Inspired by a friend who suffered a traumatic brain injury, I conducted secondary and primary research to ultimately design and test a singing therapy app for brain injury patients. The final prototype addressed research questions of how to facilitate recovery through mobile technology and how to inspire positive mental health among patients in recovery.
According to the Centers for Disease Control, an estimated 1.7 million people sustain a traumatic brain injury (TBI) every year. While nearly 80% are treated and released from emergency departments, many still feel the impact of injury in their everyday lives, well after the period of intensive care has ended.
Inspired by a friend who suffered a traumatic brain injury, Theratune is a singing therapy application to make recovery brighter, more meditative, and regenerative. It was created over the course of 10 weeks during a part-time User Experience Design course.
Brain injury patients often find themselves with significantly reduced communication abilities, perhaps even rendered speechless. While the brain has high developmental potential between 1 - 3 months after the injury, the amount of physical, occupational, and speech therapy is often limited by the amount that insurance will cover. Struggling to communicate on a daily basis also commonly results in feelings of helplessness and depression. This project thus aimed to address the following primary challenges:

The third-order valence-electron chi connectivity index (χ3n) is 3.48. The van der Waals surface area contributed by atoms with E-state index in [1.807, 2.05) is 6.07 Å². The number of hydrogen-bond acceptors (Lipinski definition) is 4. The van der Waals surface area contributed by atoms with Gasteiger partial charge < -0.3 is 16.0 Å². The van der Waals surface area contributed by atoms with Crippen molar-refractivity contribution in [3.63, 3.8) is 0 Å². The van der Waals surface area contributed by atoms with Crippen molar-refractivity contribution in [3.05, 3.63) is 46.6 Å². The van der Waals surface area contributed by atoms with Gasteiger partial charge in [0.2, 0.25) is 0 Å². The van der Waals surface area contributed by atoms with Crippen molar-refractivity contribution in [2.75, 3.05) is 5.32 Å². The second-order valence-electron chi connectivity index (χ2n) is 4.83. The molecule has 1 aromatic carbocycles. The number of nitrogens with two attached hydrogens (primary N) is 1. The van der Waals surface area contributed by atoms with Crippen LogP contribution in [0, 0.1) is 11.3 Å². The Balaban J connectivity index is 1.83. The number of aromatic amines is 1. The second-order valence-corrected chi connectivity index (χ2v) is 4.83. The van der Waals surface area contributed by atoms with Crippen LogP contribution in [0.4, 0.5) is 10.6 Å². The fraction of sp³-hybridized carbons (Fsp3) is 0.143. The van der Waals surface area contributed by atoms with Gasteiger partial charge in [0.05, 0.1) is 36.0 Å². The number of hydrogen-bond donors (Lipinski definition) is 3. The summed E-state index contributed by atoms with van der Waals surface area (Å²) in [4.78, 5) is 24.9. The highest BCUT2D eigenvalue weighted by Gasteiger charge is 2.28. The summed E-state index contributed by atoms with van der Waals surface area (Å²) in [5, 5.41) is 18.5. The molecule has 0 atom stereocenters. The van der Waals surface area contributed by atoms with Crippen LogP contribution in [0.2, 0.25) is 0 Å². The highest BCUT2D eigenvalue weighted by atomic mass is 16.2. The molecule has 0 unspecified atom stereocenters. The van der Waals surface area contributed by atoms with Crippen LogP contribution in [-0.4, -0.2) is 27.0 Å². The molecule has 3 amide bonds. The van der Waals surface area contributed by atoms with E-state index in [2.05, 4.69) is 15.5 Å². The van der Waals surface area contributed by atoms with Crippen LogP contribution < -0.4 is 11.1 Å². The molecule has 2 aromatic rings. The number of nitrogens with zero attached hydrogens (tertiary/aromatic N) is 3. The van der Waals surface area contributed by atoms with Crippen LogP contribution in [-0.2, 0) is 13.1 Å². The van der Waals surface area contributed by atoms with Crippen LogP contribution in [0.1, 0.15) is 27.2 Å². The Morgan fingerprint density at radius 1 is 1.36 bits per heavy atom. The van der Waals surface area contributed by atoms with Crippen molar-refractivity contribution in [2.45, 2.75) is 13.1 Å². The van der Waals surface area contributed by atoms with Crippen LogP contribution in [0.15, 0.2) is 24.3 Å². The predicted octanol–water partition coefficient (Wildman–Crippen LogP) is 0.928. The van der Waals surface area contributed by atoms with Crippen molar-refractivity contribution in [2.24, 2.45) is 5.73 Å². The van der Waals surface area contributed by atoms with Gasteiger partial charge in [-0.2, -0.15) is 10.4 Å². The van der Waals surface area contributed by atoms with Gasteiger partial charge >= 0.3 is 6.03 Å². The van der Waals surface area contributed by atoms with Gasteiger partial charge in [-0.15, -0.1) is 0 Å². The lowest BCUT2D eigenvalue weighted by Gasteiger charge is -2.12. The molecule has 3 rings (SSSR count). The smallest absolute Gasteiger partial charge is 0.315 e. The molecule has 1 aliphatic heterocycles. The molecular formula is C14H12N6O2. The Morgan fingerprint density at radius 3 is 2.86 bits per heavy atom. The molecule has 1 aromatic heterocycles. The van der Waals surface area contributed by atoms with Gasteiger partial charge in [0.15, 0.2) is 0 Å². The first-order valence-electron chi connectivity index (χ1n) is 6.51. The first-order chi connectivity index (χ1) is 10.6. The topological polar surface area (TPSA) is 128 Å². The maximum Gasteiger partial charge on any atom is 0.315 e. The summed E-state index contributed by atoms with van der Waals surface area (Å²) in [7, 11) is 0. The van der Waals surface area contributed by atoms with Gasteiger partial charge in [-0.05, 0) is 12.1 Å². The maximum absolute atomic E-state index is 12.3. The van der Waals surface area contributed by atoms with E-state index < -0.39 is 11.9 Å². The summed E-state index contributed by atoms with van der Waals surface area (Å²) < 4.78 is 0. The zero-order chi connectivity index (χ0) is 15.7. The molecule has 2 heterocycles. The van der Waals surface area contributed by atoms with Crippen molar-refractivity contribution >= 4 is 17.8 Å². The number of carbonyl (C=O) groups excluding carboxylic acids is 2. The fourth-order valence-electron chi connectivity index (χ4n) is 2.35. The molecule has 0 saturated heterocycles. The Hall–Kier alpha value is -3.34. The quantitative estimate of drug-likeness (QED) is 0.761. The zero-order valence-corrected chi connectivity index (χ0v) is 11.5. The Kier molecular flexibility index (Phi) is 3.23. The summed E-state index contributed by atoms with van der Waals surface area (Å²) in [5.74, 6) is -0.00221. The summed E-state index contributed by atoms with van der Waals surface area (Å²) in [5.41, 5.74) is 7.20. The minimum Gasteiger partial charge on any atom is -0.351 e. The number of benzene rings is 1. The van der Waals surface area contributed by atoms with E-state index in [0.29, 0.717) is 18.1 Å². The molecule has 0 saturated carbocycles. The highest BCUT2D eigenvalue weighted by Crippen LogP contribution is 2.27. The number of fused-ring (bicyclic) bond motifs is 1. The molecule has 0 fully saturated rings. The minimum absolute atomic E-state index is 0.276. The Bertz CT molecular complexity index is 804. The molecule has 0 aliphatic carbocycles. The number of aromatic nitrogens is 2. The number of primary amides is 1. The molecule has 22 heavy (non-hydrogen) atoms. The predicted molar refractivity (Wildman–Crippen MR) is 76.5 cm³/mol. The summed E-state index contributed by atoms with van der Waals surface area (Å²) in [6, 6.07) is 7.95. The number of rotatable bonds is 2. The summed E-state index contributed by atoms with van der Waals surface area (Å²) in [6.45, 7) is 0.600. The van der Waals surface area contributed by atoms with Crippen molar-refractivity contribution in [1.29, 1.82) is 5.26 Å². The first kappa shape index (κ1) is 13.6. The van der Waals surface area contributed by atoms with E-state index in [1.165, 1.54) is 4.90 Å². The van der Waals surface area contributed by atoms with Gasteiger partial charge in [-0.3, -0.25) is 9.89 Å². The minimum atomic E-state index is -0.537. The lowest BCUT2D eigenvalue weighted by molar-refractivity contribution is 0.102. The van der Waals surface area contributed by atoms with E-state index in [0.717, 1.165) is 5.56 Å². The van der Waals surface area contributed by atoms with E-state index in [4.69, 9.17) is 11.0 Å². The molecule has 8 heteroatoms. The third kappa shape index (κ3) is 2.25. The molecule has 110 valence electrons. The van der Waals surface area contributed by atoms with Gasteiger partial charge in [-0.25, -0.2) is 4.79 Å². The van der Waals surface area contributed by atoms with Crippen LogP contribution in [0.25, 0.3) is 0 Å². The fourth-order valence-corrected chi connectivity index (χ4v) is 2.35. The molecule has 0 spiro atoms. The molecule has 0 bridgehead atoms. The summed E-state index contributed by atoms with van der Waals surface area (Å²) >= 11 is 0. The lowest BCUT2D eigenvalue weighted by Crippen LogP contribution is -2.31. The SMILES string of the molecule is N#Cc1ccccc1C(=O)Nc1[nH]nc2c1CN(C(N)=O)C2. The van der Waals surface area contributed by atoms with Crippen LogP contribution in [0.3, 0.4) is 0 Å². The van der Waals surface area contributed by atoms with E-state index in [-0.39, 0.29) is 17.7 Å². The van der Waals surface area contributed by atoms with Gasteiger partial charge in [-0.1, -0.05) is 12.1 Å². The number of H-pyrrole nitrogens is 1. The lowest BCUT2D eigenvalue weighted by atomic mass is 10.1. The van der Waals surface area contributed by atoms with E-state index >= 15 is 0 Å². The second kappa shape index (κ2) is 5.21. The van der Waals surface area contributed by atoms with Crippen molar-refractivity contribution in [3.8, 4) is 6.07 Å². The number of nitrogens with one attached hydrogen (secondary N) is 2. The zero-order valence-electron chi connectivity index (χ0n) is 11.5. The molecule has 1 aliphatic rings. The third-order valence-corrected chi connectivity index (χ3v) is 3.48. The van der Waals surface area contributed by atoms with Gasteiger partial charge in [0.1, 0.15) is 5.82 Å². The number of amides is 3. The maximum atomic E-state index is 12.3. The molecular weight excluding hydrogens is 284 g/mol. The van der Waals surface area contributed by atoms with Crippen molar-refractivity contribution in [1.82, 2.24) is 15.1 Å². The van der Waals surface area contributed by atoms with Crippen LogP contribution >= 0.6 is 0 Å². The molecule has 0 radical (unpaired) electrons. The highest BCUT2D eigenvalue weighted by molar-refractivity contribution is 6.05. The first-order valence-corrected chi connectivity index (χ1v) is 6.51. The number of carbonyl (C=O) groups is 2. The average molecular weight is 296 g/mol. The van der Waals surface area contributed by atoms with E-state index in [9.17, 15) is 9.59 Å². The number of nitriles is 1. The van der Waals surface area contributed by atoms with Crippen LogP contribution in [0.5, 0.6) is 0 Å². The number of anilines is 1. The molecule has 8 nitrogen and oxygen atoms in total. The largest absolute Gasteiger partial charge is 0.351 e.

1. How might we facilitate recovery through mobile technology?
2. How might we inspire positive mental health among patients in recovery?
PROCESS: how might we facilitate recovery through mobile technology?
Melodic intonation therapy.
Early concepts included telemedicine (connecting therapists with patients via video chat), file transfer (between therapists and patients), as well as an e-learning app (to allow patients to learn independently with therapist-approved exercises). However, after conducting some competitor research, the last idea of self-guided curriculum seemed the most in need of innovation. In interviews with TBI and stroke patients, caregivers, and clinicians, people reported that the most commonly used technology for therapy exercises was analog cassette tapes!
Focusing on speech exercises involving music seemed particularly promising: language ability is usually located the brain’s left hemisphere, whereas areas for music are located in the right. Researchers have found that activating the brain’s right hemisphere with melodic intonation therapy, or musical speech exercises, can reduce the dominance of the damaged left hemisphere’s language areas.
Low cognitive yield.
Patients, caregivers, and clinicians all reported in interviews that fatigue was the most likely factor to regress symptoms. The brain’s executive function can often be affected in injuries as well, making even simple choices a challenge. One key interview insight was thus to prevent fatigue and choice paralysis by guiding users through a linear lesson plan.
Mobile technology can provide repeatable interactive exercises and feedback at a lower cost than traditional therapies. To put it simply, "more therapy is better", as an app developer at the Moss Rehabilitation Research Institute stated in an interview. Like a fitness program, therapy is never truly “done”: people continue to benefit from doing exercises. The resulting lesson programming was therefore designed to inspire higher levels of practice, making the most of the brain’s post-traumatic developmental potential.